Texting and tweeting is responsible for a new written vocabulary. In order to limit the number of thumb pumps on a phone keyboard or to fit a message into the confines of 140 characters, we have created a new lingo.
Everybody knows that a humorous comment will be followed by lol (laugh out loud).
If one agrees with a statement, the keyboard version of a smiley face 🙂 offers a modern version of an amen.
Disagreement is rendered with a frowned face 🙁.
What should we think when we see one of the more popular texting shortcuts, OMG?
Surprise and wonder are all emotions expressed with these three letters. OMG stands for Oh, my God.
In its basic meaning this would be a great cry unto God. However, I do not recall ever seeing OMG used this way. More often than not is used in conjunction with something extreme, shocking or mind-boggling. It is usually a reaction to human behavior and not about an urgent plea to the creator of all that is. In fact, people are now verbalizing “OMG” in regular speech.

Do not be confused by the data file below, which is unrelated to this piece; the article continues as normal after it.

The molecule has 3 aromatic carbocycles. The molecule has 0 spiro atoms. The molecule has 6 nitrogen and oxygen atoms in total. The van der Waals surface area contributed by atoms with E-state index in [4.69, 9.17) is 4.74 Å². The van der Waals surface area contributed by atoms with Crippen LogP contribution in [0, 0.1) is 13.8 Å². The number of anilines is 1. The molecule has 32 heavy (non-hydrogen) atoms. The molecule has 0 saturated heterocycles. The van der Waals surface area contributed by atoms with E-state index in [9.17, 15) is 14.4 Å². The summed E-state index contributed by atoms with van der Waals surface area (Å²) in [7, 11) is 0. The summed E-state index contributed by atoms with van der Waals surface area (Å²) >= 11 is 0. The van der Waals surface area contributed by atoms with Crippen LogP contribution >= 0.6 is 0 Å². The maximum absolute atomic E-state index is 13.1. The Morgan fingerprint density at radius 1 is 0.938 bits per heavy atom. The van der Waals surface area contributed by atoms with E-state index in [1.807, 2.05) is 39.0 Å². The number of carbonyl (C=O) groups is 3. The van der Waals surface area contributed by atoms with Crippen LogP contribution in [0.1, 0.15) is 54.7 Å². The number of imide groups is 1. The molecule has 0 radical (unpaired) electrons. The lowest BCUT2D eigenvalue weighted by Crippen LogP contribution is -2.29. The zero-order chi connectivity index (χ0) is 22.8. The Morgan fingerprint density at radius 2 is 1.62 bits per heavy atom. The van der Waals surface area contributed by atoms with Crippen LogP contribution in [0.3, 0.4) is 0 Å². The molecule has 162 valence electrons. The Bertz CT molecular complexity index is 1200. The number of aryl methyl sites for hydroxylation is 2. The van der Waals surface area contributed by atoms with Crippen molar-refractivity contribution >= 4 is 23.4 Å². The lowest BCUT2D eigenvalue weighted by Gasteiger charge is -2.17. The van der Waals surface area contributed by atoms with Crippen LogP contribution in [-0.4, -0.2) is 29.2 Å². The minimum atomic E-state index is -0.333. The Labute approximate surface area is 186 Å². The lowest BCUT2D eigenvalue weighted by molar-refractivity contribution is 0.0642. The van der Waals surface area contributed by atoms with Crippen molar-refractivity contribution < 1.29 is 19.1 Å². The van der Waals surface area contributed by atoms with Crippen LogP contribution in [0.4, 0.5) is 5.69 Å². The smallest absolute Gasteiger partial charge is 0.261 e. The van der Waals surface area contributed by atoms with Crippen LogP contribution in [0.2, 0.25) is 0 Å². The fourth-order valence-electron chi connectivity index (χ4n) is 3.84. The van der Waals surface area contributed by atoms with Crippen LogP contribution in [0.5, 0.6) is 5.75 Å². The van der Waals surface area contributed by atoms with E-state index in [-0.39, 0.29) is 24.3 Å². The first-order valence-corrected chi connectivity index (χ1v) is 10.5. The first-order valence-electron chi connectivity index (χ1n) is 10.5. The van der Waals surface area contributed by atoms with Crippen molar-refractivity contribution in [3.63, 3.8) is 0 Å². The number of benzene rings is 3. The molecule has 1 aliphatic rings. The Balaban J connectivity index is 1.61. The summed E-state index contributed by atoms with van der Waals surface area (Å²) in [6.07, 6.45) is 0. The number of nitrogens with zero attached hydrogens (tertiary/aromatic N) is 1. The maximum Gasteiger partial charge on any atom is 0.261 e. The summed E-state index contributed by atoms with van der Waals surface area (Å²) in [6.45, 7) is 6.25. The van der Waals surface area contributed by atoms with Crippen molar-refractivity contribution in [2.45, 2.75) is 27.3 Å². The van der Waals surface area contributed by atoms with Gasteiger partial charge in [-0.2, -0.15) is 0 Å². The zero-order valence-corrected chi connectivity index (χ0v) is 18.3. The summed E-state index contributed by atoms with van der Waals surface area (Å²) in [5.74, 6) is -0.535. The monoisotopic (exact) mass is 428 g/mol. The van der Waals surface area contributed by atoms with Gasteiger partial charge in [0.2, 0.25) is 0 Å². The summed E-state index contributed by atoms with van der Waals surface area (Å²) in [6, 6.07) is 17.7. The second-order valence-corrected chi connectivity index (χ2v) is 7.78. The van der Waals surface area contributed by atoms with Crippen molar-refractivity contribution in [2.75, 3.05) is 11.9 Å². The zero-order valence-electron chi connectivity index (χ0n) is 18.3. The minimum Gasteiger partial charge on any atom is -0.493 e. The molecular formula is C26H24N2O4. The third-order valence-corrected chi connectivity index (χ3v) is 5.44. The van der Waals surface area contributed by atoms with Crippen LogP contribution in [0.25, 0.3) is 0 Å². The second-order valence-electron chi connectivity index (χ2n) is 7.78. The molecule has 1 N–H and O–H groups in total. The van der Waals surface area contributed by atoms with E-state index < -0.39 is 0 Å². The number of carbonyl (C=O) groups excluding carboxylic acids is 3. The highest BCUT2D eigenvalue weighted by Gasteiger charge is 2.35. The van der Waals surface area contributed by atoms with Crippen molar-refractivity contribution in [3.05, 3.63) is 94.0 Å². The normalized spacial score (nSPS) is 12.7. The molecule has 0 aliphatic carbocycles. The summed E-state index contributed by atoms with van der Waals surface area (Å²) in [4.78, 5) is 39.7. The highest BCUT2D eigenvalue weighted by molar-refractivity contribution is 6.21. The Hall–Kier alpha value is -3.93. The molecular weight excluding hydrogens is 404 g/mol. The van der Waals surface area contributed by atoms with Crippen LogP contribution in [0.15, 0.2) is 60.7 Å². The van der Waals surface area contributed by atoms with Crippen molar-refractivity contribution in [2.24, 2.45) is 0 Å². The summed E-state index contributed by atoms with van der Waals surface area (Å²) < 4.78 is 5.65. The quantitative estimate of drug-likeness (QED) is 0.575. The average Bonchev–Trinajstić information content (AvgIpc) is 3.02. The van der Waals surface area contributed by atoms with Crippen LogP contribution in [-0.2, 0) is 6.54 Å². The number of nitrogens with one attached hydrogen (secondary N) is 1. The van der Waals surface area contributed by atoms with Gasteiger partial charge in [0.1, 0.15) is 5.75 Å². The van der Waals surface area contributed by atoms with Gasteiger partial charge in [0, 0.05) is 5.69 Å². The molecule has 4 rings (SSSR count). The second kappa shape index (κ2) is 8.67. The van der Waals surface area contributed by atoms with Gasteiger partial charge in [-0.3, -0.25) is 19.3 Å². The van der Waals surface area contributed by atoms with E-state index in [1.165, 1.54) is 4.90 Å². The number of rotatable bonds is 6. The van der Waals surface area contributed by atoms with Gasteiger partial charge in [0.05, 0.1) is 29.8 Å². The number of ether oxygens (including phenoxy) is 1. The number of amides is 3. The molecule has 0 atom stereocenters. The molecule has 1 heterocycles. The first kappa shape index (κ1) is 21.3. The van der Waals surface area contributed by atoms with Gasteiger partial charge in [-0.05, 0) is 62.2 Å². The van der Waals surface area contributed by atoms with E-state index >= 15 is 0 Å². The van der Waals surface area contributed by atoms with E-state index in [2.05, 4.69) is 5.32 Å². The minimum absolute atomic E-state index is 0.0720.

If this is the case, should we as Christians use this in our communication? I am suggesting that flippant uses of God and any of his names or titles is probably not in keeping with the commandment to avoid taking God’s name in vain. In vain describes something that is useless and empty of value. If we are using references to God when we are not really speaking of the awe inspiring ruler of all, then we are cheapening the name or the term.
Jesus instead taught us to pray that our Father would hallow or make holy his name. Will you learn to pray this way? Will you use speech in keeping with this prayer?
P.S. Some may argue that OMG stands for Oh My Gosh. Ok, if that makes you feel better…but what/who is a Gosh?
P.P.S. I know I have used OMG in my title and in my artwork. I hope this doesn’t raise questions about hypocrisy.